I was chatting to a fellow watercolorist this morning. Brief back-and-forth messages, every now and then, reassure me that we're all on the same journey with our tempestuous and rather wonderful medium!
I stopped in my tracks when I read what I’d written. The sentiment was so eye-rollingly human. I said, “I’m having one of those days where I wish I was ten years-worth of painting practise better".
Woah there ...
Really? Miss ten years of the journey? Miss the elation when it goes well? The despair when it doesn’t? The little discoveries? The cheeky stolen afternoons where I’ve just cycled out somewhere with my easel and messed around with paint in glorious sunshine? I don’t think so.
Also, to what end?
If you transported me ten years into the future, would you see a slightly smug, self-satisfied ‘ten years better’ version of me? Nope, you’d still find a person who wishes she had yet another ten years practise under her belt.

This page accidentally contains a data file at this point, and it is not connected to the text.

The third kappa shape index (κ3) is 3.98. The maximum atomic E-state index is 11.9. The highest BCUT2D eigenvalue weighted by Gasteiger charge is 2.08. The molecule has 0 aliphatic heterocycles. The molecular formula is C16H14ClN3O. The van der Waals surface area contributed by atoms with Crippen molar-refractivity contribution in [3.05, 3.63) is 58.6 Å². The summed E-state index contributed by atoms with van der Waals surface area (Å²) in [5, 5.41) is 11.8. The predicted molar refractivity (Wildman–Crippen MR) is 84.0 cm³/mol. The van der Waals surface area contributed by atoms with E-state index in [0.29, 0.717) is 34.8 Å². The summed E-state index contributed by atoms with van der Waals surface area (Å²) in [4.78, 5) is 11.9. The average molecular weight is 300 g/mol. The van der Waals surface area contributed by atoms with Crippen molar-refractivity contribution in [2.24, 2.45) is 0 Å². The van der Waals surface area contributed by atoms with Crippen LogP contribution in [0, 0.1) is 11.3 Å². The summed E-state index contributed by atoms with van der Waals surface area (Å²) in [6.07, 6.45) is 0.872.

But I digress. The reason for today’s frustration? Yet again, a fissure has opened up between my ability and my vision. It happens every couple of months, and tends to be a harbinger of a magical time when my ability to put what’s in my head down on paper is about to take a step forward. But it is a painful transition where I’m sometimes caught staring at walls with a slack jaw! I can visualise how I want my work to feel when I look at it. I can ‘see’ some of it, but not the whole. In my minds eye, I can see the sort of techniques I would use and the sort of energy and confidence I’ll have when I can paint it to my satisfaction. But the unborn painting is more of a feeling than a vision.
So I shall continue to play the waiting game. Turn up at the easel every day and work hard. Try not to get so frustrated and be more patient with myself. The funniest thing about these periods of time is that it’s likely nobody else will notice when the tiny new metamorphosis happens. But it will be a big deal to me. I find myself thinking ‘for goodness sakes, get over it Karen!’, but in another way I think the fact that it means so very much to me is what keeps me true to my art. In this state of absorption, ‘ten years better’ will pass in the blink of an eye.
Thanks for listening, friends 😊